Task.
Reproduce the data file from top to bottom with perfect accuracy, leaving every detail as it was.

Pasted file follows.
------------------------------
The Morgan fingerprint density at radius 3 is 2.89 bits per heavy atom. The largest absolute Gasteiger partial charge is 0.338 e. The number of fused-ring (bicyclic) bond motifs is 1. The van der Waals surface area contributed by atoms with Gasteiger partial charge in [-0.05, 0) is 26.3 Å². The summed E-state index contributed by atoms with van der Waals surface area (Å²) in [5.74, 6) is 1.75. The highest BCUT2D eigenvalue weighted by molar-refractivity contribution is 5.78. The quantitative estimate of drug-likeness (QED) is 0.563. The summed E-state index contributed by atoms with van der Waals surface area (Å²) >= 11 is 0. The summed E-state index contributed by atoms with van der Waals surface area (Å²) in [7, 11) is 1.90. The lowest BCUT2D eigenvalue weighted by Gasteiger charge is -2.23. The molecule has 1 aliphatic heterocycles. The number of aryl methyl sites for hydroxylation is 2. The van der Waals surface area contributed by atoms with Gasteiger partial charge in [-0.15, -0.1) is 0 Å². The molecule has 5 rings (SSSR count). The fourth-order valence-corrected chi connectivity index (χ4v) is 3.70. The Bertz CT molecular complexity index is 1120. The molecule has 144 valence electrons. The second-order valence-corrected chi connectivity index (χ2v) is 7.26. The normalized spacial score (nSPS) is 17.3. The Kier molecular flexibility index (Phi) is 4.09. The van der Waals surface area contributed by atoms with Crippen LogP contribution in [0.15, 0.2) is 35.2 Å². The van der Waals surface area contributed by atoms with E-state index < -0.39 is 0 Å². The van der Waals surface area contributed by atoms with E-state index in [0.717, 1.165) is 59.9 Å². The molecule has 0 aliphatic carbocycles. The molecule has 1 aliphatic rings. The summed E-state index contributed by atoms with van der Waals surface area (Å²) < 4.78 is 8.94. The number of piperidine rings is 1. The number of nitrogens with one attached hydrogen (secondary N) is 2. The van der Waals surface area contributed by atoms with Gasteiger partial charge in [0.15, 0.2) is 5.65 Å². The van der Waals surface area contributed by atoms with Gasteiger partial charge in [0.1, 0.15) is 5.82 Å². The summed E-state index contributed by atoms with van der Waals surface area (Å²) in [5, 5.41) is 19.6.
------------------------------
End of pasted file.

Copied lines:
The Morgan fingerprint density at radius 3 is 2.89 bits per heavy atom. The largest absolute Gasteiger partial charge is 0.338 e. The number of fused-ring (bicyclic) bond motifs is 1. The van der Waals surface area contributed by atoms with Gasteiger partial charge in [-0.05, 0) is 26.3 Å². The summed E-state index contributed by atoms with van der Waals surface area (Å²) in [5.74, 6) is 1.75. The highest BCUT2D eigenvalue weighted by molar-refractivity contribution is 5.78. The quantitative estimate of drug-likeness (QED) is 0.563. The summed E-state index contributed by atoms with van der Waals surface area (Å²) >= 11 is 0. The summed E-state index contributed by atoms with van der Waals surface area (Å²) in [7, 11) is 1.90. The lowest BCUT2D eigenvalue weighted by Gasteiger charge is -2.23. The molecule has 1 aliphatic heterocycles. The number of aryl methyl sites for hydroxylation is 2. The van der Waals surface area contributed by atoms with Gasteiger partial charge in [-0.15, -0.1) is 0 Å². The molecule has 5 rings (SSSR count). The fourth-order valence-corrected chi connectivity index (χ4v) is 3.70. The Bertz CT molecular complexity index is 1120. The molecule has 144 valence electrons. The second-order valence-corrected chi connectivity index (χ2v) is 7.26. The normalized spacial score (nSPS) is 17.3. The Kier molecular flexibility index (Phi) is 4.09. The van der Waals surface area contributed by atoms with Crippen LogP contribution in [0.15, 0.2) is 35.2 Å². The van der Waals surface area contributed by atoms with E-state index < -0.39 is 0 Å². The van der Waals surface area contributed by atoms with E-state index in [0.717, 1.165) is 59.9 Å². The molecule has 0 aliphatic carbocycles. The molecule has 1 aliphatic rings. The summed E-state index contributed by atoms with van der Waals surface area (Å²) < 4.78 is 8.94. The number of piperidine rings is 1. The number of nitrogens with one attached hydrogen (secondary N) is 2. The van der Waals surface area contributed by atoms with Gasteiger partial charge in [0.15, 0.2) is 5.65 Å². The van der Waals surface area contributed by atoms with Gasteiger partial charge in [0.1, 0.15) is 5.82 Å². The summed E-state index contributed by atoms with van der Waals surface area (Å²) in [5, 5.41) is 19.6.